In a world of spacecraft, jet planes, fast cars and super bikes, bicycles could hardly be the last thing commuters would aspire to own for status or speed. But then if we look further bicycles could be the perfect solution to our sedentary lifestyles, traffic congestion, pollution from petroleum powered engines and maybe even our degrading environment.
“Bikes already make up 24% of all rush-hour traffic in central London and scores of cities around the world are experimenting with hundreds of thousands of journeys every day that would otherwise be made by car or public transport. Getting more people on to their bikes will reduce pressure on the road, bus and rail networks, cut pollution and improve life for everyone, whether or not they cycle themselves.”
Some of the bicycle infrastructure and experiments conducted around the world are as follows,
Floating cycle path
One group of designers have proposed a different approach to cycling in London: Why not add a bike lane to the water?
The proposed Thames Deckway Project would float in the Thames for seven miles, from residential neighborhoods to one of the city’s financial districts, allowing cyclists to completely avoid traffic.
“It’s a 30-minute ride across London from beginning to end,”said David Nixon, architect and co-founder of the Ricer Cycleway Consortium, the organisation behind the proposals. “You can’t even do that on the underground system in London, let alone on any of the roads.”
The floating path would have four lanes – two in each direction and the type of use would change throughout the day. During peak times, all four lanes would be for fast-moving cyclists but at other times, one lane in each direction would be used by pedestrians.
Another alternative unveiled at the beginning of the year is SkyCycle – a network of elevated bike paths above railway lines.
The project has the backing of Network Rail and Transport for London and would see over 220km of car-free routes installed over London’s suburban rail network, suspended on pylons above the tracks and accessed at over 200 entrance points.
“By using the corridors above the suburban railways, we could create a world-class netwok of safe, car-free cycle routes that are ideally located for commuters,” Norman Foster, one of the masterminds behind the idea.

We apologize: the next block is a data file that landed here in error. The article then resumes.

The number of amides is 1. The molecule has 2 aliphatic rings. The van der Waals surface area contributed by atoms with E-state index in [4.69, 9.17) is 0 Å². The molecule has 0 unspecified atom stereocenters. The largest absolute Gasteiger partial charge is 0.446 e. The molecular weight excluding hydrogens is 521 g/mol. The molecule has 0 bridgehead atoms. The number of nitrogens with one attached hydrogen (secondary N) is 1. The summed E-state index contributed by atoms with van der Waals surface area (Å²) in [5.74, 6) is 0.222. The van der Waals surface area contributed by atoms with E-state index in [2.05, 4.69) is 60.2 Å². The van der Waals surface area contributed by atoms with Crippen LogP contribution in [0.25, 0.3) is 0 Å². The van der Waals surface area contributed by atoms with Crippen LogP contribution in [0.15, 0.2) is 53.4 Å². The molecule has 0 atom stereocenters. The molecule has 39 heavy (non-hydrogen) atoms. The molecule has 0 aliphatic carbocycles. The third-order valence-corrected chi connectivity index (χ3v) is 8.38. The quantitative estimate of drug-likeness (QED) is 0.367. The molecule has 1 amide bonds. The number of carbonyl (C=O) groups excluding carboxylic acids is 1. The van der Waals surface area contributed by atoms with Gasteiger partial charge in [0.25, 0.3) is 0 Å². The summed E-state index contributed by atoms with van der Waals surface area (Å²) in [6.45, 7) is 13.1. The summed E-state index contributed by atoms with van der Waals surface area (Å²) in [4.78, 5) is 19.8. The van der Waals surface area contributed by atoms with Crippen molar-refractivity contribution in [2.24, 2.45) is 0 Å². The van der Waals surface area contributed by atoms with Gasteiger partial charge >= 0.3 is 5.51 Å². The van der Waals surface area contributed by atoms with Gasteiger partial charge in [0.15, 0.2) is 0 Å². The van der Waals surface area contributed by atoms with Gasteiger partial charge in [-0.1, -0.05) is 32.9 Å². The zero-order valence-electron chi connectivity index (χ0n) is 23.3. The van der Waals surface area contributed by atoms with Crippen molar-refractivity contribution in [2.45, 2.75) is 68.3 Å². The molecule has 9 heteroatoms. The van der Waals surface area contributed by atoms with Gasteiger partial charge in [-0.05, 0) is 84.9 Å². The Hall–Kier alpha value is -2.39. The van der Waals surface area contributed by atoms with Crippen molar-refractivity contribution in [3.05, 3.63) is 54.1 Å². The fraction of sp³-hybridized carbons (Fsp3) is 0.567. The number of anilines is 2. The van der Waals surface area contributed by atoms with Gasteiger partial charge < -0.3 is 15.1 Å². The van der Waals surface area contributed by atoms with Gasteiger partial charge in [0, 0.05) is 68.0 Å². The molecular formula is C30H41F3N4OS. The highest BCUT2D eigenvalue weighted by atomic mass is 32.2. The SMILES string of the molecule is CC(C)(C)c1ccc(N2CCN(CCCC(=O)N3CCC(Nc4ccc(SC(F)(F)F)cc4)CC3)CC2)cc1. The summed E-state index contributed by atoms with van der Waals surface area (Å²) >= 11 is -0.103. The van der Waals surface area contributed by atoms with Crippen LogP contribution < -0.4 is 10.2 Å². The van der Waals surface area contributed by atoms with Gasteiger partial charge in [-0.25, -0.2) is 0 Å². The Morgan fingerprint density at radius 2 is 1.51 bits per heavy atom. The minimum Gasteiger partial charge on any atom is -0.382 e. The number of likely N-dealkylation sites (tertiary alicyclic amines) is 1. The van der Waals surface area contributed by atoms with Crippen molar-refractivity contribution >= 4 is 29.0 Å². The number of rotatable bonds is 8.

The proposed network would cover a catchment area of six million people, half of whom live and work within 10 minutes of an entrance. But the developers have bigger ambitions.
“The dream is that you could wake up in Paris and cycle to the Gare du Nord,” Sam Martin of Exterior Architecture said. “Then get the train to Stratford and cycle straight into central London, without worrying about trucks and buses.”
The Netherlands has always been ahead of the rest of the world when it comes to cycling, so it’s no surprise that the world’s first suspended cycle path roundabout was constructed between the cities of Eindhoven and Veldhoven.
In the centre of the structure is a 70 metre high pylon with 24 steel cables connecting everything together to create a “flying saucer” like effect, with cars driving underneath, not interfering with the cyclists.
The circular bridge hasn’t been without problems since it first opened in 2011 though and it had to be closed for safety reasons after the suspension cables were vibrating too much.
The Hovenring finally opened to the public in June 2012, with m-shaped supports in place to make it safer. City officials estimate that 5,000 bikes cycle over it every day, making it one of the busiest bicycle ways in the country, while 25,000 cars share the space below.
Last month the Mayor of London, Boris Johnson, revealed his plans for 18 miles of new cycle paths across London. The plans include to continue cycle routes almost completely separate from traffic, across the city from east to west and north to south.
Protected cycle routes will be created through some of the most dangerous junctions, including Tower Hill, Blackfriars, Parliament Square and Lancaster Gate. If the plans receive support from the public, the routes will be constructed early next year and will open in March 2016.
What do you think the future of cycling in cities is? Let us know in the comments below…